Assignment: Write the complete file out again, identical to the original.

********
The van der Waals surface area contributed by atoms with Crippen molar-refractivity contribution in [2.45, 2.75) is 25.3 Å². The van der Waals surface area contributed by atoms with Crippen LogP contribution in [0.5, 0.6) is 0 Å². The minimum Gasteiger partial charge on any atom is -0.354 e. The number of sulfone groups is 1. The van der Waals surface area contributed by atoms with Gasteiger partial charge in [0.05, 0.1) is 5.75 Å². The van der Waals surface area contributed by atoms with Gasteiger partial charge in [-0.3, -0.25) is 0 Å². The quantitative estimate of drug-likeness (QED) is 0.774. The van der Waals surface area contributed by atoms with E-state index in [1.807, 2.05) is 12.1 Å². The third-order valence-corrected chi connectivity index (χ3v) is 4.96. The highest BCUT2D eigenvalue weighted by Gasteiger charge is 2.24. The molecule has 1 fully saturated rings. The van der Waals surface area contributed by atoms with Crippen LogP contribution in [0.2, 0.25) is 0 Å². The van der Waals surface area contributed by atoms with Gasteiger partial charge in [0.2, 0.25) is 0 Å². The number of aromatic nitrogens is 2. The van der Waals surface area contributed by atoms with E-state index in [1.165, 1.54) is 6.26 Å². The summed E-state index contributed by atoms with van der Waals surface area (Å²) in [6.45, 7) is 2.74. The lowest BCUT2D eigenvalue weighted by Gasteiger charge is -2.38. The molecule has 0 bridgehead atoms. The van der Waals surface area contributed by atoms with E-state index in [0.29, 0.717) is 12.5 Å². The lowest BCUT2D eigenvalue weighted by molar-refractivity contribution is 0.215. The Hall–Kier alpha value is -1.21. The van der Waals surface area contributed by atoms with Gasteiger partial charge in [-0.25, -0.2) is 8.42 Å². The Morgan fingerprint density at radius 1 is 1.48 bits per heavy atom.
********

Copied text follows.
The van der Waals surface area contributed by atoms with Crippen molar-refractivity contribution in [2.45, 2.75) is 25.3 Å². The van der Waals surface area contributed by atoms with Crippen LogP contribution in [0.5, 0.6) is 0 Å². The minimum Gasteiger partial charge on any atom is -0.354 e. The number of sulfone groups is 1. The van der Waals surface area contributed by atoms with Gasteiger partial charge in [0.05, 0.1) is 5.75 Å². The van der Waals surface area contributed by atoms with Gasteiger partial charge in [-0.3, -0.25) is 0 Å². The quantitative estimate of drug-likeness (QED) is 0.774. The van der Waals surface area contributed by atoms with E-state index in [1.807, 2.05) is 12.1 Å². The third-order valence-corrected chi connectivity index (χ3v) is 4.96. The highest BCUT2D eigenvalue weighted by Gasteiger charge is 2.24. The molecule has 1 fully saturated rings. The van der Waals surface area contributed by atoms with Crippen LogP contribution in [0.2, 0.25) is 0 Å². The van der Waals surface area contributed by atoms with Gasteiger partial charge in [0.2, 0.25) is 0 Å². The number of aromatic nitrogens is 2. The van der Waals surface area contributed by atoms with E-state index in [1.165, 1.54) is 6.26 Å². The summed E-state index contributed by atoms with van der Waals surface area (Å²) in [6.45, 7) is 2.74. The lowest BCUT2D eigenvalue weighted by Gasteiger charge is -2.38. The molecule has 0 bridgehead atoms. The van der Waals surface area contributed by atoms with E-state index in [0.29, 0.717) is 12.5 Å². The lowest BCUT2D eigenvalue weighted by molar-refractivity contribution is 0.215. The Hall–Kier alpha value is -1.21. The van der Waals surface area contributed by atoms with Gasteiger partial charge in [-0.25, -0.2) is 8.42 Å². The Morgan fingerprint density at radius 1 is 1.48 bits per heavy atom.